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What do you mean, you support healthcare reform? And WHO ATE ALL THE MASHED POTATOES?!

During a political debate, people usually think they’re arguing for the obvious side. That’s because when a topic is ambiguous, people tend to perceive only the information that confirms the opinions they already hold. This filtering of opposing viewpoints isn’t intentional; we think we’re judging the conversation accurately. When evaluating new information, our minds under-emphasize the examples that would make our preconceived notions seem faulty and put greater value on the examples that make our conclusions seem infallible. In fact, when presented with contradictory opinions, the part of our brains that deals with reasoning, the dorsolateral prefrontal cortex, is suspiciously quiet, while the areas of the brain that are used in the processing of emotion (the orbital frontal cortex), conflict resolution (the anterior cingulate), and moral accountability (the posterior cingulate) become more active.

If that weren’t enough to make talking politics a ripe cause for a family rift, there’s also research to suggest that attitudes polarize in groups (such as political parties). Decisions formed in groups are more extreme than when made by individuals, making the middle ground seem like a dangerous concession to our belief system. On your own, you may be moderate in your opinions on fiscal policy, but as a member of a party, your beliefs jump two miles down the line.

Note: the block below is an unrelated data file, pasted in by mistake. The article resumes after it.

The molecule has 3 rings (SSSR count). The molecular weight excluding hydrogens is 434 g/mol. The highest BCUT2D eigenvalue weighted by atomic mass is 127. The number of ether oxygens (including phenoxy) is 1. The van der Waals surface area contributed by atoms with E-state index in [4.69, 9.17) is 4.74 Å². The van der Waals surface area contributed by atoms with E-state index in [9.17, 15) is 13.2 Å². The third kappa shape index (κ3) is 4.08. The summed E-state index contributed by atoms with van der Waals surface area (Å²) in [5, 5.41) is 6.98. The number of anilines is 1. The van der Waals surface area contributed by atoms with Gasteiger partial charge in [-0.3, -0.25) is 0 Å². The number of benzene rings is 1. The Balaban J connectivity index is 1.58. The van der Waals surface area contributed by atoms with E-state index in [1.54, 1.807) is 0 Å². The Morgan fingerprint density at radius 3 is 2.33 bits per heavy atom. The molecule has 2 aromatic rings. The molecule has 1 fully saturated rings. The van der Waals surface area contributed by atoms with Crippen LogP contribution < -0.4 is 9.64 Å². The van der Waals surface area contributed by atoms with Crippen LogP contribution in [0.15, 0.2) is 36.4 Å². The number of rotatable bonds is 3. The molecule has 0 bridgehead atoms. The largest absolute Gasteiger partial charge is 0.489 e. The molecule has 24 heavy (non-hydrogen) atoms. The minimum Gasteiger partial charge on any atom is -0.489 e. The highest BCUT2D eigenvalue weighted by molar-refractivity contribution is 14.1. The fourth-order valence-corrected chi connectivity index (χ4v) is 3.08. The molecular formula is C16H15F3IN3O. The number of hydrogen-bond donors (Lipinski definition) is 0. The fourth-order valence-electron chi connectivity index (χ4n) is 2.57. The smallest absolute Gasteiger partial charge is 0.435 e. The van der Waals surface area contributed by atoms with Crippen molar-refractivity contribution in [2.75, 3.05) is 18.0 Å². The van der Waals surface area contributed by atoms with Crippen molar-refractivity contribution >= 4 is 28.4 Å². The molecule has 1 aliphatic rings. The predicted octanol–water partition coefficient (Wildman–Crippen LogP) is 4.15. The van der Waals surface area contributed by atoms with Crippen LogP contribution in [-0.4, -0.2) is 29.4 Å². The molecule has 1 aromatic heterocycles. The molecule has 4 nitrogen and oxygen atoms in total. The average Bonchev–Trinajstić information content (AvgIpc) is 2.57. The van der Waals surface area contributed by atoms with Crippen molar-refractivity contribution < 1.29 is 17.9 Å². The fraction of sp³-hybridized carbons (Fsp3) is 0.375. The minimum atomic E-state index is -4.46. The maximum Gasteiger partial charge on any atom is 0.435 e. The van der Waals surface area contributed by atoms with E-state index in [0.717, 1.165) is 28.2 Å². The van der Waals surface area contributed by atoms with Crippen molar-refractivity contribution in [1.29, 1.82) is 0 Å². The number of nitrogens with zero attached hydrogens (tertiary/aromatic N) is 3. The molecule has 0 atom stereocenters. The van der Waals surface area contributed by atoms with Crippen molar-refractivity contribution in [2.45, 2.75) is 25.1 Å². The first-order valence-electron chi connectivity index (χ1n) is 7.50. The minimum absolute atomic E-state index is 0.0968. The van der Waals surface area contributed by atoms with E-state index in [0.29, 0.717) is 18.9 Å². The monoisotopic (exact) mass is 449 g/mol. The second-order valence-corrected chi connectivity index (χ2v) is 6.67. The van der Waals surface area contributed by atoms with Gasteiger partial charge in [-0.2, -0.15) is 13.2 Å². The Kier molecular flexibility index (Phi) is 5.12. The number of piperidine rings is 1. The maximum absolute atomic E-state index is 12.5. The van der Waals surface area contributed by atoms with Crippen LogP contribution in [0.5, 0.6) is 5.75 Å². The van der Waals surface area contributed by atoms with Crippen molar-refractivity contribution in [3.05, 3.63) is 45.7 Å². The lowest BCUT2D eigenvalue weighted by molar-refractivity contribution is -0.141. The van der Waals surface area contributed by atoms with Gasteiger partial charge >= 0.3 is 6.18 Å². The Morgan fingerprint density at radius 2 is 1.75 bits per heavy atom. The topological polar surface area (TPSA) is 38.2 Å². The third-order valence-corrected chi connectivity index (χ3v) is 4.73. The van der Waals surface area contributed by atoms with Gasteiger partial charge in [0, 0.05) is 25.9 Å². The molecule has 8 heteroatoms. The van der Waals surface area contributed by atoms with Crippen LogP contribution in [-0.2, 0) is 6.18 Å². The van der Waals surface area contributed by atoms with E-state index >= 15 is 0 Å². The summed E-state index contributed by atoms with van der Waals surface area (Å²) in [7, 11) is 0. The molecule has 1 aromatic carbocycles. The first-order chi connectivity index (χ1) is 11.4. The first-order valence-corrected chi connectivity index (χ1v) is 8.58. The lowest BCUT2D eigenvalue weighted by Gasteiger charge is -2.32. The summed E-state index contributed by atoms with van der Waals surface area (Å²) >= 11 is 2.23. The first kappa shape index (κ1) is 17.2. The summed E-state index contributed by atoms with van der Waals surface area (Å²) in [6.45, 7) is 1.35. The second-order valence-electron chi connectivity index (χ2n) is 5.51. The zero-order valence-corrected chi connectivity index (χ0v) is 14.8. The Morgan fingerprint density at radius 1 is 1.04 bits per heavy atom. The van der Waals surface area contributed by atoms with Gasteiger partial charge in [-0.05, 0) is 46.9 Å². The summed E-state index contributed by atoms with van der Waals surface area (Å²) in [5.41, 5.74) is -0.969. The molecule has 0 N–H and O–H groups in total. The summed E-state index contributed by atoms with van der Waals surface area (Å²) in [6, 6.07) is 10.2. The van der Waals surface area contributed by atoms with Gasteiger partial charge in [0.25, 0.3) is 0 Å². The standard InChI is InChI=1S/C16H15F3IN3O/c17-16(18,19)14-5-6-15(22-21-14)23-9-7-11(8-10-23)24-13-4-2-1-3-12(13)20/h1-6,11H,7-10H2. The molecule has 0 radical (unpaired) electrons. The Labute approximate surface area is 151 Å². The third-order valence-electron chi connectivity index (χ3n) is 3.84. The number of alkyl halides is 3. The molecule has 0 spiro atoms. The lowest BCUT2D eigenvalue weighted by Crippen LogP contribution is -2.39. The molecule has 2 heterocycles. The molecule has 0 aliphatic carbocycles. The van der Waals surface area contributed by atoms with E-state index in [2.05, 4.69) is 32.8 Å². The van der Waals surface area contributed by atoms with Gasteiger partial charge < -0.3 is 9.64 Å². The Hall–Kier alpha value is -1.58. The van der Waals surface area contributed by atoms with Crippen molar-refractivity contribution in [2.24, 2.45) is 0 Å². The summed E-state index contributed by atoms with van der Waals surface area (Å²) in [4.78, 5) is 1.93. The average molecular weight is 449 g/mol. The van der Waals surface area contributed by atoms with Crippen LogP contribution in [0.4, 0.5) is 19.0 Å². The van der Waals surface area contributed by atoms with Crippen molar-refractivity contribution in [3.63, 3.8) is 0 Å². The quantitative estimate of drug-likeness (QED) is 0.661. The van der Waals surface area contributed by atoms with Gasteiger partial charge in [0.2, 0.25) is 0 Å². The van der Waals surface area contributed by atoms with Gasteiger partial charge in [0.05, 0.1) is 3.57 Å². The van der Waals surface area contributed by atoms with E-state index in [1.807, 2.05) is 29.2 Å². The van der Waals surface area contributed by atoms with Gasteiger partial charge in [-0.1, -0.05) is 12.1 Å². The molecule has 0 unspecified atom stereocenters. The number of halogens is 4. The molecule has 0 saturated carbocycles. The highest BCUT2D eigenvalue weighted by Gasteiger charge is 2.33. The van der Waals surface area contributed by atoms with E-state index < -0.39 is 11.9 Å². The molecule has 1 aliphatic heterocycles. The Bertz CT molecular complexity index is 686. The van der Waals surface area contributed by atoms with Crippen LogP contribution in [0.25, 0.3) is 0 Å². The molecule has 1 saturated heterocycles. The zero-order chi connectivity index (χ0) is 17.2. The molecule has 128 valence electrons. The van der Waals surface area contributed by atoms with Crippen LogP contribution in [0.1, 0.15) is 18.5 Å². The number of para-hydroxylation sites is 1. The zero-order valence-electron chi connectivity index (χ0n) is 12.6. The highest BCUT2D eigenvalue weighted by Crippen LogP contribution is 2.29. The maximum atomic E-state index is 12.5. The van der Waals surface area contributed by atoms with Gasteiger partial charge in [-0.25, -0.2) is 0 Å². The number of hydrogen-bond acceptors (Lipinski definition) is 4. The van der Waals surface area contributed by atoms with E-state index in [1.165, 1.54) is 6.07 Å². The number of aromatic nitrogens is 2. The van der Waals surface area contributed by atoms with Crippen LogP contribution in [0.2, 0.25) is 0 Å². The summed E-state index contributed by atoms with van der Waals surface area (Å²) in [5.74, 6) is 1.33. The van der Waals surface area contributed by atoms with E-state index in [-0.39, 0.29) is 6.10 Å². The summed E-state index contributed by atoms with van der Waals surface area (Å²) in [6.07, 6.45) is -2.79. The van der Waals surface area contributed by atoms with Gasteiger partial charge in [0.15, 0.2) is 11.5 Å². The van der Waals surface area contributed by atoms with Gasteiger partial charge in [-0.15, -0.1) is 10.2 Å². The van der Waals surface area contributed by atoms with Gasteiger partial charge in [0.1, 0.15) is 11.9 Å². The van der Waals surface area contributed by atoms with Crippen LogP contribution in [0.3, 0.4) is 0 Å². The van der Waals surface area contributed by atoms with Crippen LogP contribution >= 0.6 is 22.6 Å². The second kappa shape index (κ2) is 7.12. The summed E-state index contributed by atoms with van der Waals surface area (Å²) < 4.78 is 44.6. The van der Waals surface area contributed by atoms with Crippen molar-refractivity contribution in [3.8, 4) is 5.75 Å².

Ironically, this information on confirmation bias could make it easier to dismiss the opinions of the people with whom we’re debating. We’ll think we’re making sound arguments against their extreme opinions, and their minds are just dismissing the information we’re presenting because it doesn’t fit with what they already believe.

Come to think of it, this blog really won’t make political debates any easier. Sorry about that.

Life has been good to you, my friend. You’re graduating from college. You’re moving out of your parents’ house. You’re starting a career. It’s all just what you imagined being an adult would feel like. You’re proud to pay your own bills, proud to be working, or looking for work, in your field, proud to be starting your life. Or at least that’s how you know you should feel, and that’s half the battle, right? You definitely know that you shouldn’t feel overwhelmed by the choices available to you, terrified that you’re making the wrong decisions, trapped in a lifestyle that you chose only a few years ago. That’s not the adulthood that you signed up for.